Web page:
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The concept of a fractal dimension is simple. A straight line or curved line (circle) has dimension 1. A surface or area has the dimension 2. In real life lines are rarely straight but often rugged and crumpled. A crumpled line like the coastline of Britain has a fractal dimension between 1 and 2, of about 1.21. It can be measured by the box-counting method. Basically this box-counting method measures the degree of “crumpleness”: how much the object we measure covers a different, higher dimension. In our one dimensional case of the coastline this means if the object is slightly crumpled and resembles a curved line then the dimension approaches 1. If the object is strongly crumpled and fills nearly a whole area like a space-filling curve then the dimension approaches 2.

We can apply this concept of a fractal dimension to evolutionary systems, because there is more than one inheritance system in evolution. Jablonka et al. [1] identify different dimensions of heredity and evolution: the genetic dimension, the epigenetic dimension, the behavioral dimension and the symbolic dimension. All of these would be different inheritance systems and contain different forms of inheritable informations. The epigenetic dimension is reset for new generations though, and the symbolic dimension can only be found in humans. Most anthropologists like William Durham [2] or  Peter J. Richerson and Robert Boyd [3] are in favor of gene – culture coevolution or Dual Inheritance Theory (DIT). For a start, let us assume we have between 1 and 2 dimensions.

To measure how many different evolutionary systems we have we need to count the number of “genetic codes” that produce recipes for organisms. The genetic code in turn contains recipes to create genetic organisms. And if we try to count the fractal dimension for a complex evolutionary system which exhibts high phenotypic plasticity, it turns out that group selection has a fractal dimension close to 2, about 1.875. This means that group selection is actually an approximation of a new evolutionary system in an old one. For kin selection we arrive at a lower dimension of 1.25.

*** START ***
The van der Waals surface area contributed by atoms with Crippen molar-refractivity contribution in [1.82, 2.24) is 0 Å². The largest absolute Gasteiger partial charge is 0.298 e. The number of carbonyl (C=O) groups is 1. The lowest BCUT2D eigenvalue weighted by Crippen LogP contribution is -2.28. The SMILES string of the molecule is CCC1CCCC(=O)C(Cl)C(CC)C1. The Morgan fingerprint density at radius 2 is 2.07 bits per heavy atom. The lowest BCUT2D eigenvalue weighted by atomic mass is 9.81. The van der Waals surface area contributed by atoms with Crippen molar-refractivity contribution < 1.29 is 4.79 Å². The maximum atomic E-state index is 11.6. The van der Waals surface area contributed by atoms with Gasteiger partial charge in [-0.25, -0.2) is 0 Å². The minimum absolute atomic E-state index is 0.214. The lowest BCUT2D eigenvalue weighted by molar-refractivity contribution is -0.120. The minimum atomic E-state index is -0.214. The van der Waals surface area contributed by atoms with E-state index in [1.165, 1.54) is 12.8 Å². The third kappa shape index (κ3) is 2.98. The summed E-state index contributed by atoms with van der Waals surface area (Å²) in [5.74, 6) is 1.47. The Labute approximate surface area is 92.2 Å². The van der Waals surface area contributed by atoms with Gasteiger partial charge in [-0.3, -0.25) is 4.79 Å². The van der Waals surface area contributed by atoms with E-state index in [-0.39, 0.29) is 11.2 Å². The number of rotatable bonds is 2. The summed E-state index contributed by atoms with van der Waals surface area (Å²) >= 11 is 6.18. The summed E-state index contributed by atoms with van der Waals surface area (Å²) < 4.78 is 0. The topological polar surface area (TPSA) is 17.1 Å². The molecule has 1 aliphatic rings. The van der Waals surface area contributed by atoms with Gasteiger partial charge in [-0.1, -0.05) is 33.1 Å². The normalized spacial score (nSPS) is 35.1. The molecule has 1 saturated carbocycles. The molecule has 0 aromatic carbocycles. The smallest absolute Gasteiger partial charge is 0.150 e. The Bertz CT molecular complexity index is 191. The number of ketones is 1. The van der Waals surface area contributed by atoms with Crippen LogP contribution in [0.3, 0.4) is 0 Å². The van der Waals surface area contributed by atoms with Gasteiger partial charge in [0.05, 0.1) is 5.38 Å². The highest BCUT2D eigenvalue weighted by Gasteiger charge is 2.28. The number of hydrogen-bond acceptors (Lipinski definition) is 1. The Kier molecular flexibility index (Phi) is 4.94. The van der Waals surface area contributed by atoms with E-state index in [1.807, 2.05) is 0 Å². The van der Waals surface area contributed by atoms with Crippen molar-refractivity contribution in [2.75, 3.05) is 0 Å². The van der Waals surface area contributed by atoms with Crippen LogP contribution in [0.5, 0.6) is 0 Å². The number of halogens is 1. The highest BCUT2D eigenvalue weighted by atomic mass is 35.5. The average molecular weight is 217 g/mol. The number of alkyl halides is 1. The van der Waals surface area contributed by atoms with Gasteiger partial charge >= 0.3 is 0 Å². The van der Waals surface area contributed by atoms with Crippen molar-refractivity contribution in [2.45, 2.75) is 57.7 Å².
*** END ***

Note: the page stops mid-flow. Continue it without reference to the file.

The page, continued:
– normal biological evolution (fractal dimension of 1)

  • biological genes in encoded, inheritable form

– kin selection (fractal dimension of 1+2/8=1.25)

  • recipes for recognizing kinship
  • recipes for specific tribal attributes: slogans

– group selection among primitive tribes (fractal dimension 1+4/8=1.5)

  • recipes for recognizing and creating ethnic markers
  • recipes for tools like a new snare or weapon

– group selection among ethnic groups (fractal dimension 1+7/8=1.875)

  • recipes for altruistic behavior
  • recipes for conserving trust
  • new replicators in spoken form

– dual-level evolution (fractal dimension 1+8/8=2)

  • cultural genes in encoded, inheritable form